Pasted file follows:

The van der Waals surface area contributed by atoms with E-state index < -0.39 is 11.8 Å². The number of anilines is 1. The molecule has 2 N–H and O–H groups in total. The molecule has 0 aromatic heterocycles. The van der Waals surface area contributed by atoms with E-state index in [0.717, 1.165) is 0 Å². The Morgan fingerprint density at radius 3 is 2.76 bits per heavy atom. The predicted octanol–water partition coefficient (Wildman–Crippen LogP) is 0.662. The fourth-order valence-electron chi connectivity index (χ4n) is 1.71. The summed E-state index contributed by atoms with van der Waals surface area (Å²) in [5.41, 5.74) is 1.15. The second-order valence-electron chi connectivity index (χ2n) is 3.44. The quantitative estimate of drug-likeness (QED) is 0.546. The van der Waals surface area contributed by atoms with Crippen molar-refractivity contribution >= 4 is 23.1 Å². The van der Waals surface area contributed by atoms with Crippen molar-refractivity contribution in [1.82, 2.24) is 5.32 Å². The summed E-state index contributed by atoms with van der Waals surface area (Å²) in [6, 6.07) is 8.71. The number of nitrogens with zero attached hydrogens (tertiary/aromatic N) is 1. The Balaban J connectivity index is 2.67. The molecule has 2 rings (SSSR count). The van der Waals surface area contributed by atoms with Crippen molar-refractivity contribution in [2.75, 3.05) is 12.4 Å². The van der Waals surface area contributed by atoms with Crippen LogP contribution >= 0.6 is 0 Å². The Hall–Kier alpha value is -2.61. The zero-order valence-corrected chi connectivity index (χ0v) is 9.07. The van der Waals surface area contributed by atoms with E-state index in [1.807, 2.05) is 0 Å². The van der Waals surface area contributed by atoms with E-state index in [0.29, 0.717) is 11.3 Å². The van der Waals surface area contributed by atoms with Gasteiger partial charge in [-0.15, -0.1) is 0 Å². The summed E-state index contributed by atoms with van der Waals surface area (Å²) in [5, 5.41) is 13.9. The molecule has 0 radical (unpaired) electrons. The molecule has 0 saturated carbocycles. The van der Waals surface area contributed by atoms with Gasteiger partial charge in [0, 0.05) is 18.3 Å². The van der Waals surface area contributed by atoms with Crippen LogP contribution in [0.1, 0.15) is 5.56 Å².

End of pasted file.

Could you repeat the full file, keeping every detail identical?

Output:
The van der Waals surface area contributed by atoms with E-state index < -0.39 is 11.8 Å². The number of anilines is 1. The molecule has 2 N–H and O–H groups in total. The molecule has 0 aromatic heterocycles. The van der Waals surface area contributed by atoms with E-state index in [0.717, 1.165) is 0 Å². The Morgan fingerprint density at radius 3 is 2.76 bits per heavy atom. The predicted octanol–water partition coefficient (Wildman–Crippen LogP) is 0.662. The fourth-order valence-electron chi connectivity index (χ4n) is 1.71. The summed E-state index contributed by atoms with van der Waals surface area (Å²) in [5.41, 5.74) is 1.15. The second-order valence-electron chi connectivity index (χ2n) is 3.44. The quantitative estimate of drug-likeness (QED) is 0.546. The van der Waals surface area contributed by atoms with Crippen molar-refractivity contribution >= 4 is 23.1 Å². The van der Waals surface area contributed by atoms with Crippen molar-refractivity contribution in [1.82, 2.24) is 5.32 Å². The summed E-state index contributed by atoms with van der Waals surface area (Å²) in [6, 6.07) is 8.71. The number of nitrogens with zero attached hydrogens (tertiary/aromatic N) is 1. The Balaban J connectivity index is 2.67. The molecule has 2 rings (SSSR count). The van der Waals surface area contributed by atoms with Crippen molar-refractivity contribution in [2.75, 3.05) is 12.4 Å². The van der Waals surface area contributed by atoms with Crippen LogP contribution >= 0.6 is 0 Å². The Hall–Kier alpha value is -2.61. The zero-order valence-corrected chi connectivity index (χ0v) is 9.07. The van der Waals surface area contributed by atoms with E-state index in [1.807, 2.05) is 0 Å². The van der Waals surface area contributed by atoms with E-state index in [0.29, 0.717) is 11.3 Å². The van der Waals surface area contributed by atoms with Gasteiger partial charge in [-0.15, -0.1) is 0 Å². The summed E-state index contributed by atoms with van der Waals surface area (Å²) in [5, 5.41) is 13.9. The molecule has 0 radical (unpaired) electrons. The molecule has 0 saturated carbocycles. The van der Waals surface area contributed by atoms with Gasteiger partial charge in [0, 0.05) is 18.3 Å². The van der Waals surface area contributed by atoms with Crippen LogP contribution in [0.1, 0.15) is 5.56 Å².